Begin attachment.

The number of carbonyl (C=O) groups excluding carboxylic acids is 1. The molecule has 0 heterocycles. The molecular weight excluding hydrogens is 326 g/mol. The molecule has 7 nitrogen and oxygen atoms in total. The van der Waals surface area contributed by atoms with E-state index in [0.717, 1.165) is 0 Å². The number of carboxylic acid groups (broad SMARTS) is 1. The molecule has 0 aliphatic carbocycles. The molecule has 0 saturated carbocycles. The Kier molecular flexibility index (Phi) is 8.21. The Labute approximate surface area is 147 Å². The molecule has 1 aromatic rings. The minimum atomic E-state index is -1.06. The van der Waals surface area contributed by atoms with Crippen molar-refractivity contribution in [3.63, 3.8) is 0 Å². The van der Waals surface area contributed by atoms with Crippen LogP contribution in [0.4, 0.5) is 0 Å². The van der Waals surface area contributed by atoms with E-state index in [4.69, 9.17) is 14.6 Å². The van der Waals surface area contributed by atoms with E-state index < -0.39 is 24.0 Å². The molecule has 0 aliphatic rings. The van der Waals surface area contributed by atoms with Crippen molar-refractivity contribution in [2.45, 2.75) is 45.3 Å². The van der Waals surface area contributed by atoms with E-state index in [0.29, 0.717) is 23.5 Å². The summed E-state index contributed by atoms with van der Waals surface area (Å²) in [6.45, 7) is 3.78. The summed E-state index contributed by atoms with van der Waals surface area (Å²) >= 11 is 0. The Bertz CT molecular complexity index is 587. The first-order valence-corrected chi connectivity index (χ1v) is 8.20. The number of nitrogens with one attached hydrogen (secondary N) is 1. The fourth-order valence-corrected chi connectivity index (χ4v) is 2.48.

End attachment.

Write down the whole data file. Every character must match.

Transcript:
The number of carbonyl (C=O) groups excluding carboxylic acids is 1. The molecule has 0 heterocycles. The molecular weight excluding hydrogens is 326 g/mol. The molecule has 7 nitrogen and oxygen atoms in total. The van der Waals surface area contributed by atoms with E-state index in [0.717, 1.165) is 0 Å². The number of carboxylic acid groups (broad SMARTS) is 1. The molecule has 0 aliphatic carbocycles. The molecule has 0 saturated carbocycles. The Kier molecular flexibility index (Phi) is 8.21. The Labute approximate surface area is 147 Å². The molecule has 1 aromatic rings. The minimum atomic E-state index is -1.06. The van der Waals surface area contributed by atoms with Crippen molar-refractivity contribution in [3.63, 3.8) is 0 Å². The van der Waals surface area contributed by atoms with Crippen LogP contribution in [0.4, 0.5) is 0 Å². The van der Waals surface area contributed by atoms with E-state index in [4.69, 9.17) is 14.6 Å². The van der Waals surface area contributed by atoms with E-state index < -0.39 is 24.0 Å². The molecule has 0 aliphatic rings. The van der Waals surface area contributed by atoms with Crippen molar-refractivity contribution in [2.45, 2.75) is 45.3 Å². The van der Waals surface area contributed by atoms with E-state index in [0.29, 0.717) is 23.5 Å². The summed E-state index contributed by atoms with van der Waals surface area (Å²) in [6.45, 7) is 3.78. The summed E-state index contributed by atoms with van der Waals surface area (Å²) >= 11 is 0. The Bertz CT molecular complexity index is 587. The first-order valence-corrected chi connectivity index (χ1v) is 8.20. The number of nitrogens with one attached hydrogen (secondary N) is 1. The fourth-order valence-corrected chi connectivity index (χ4v) is 2.48.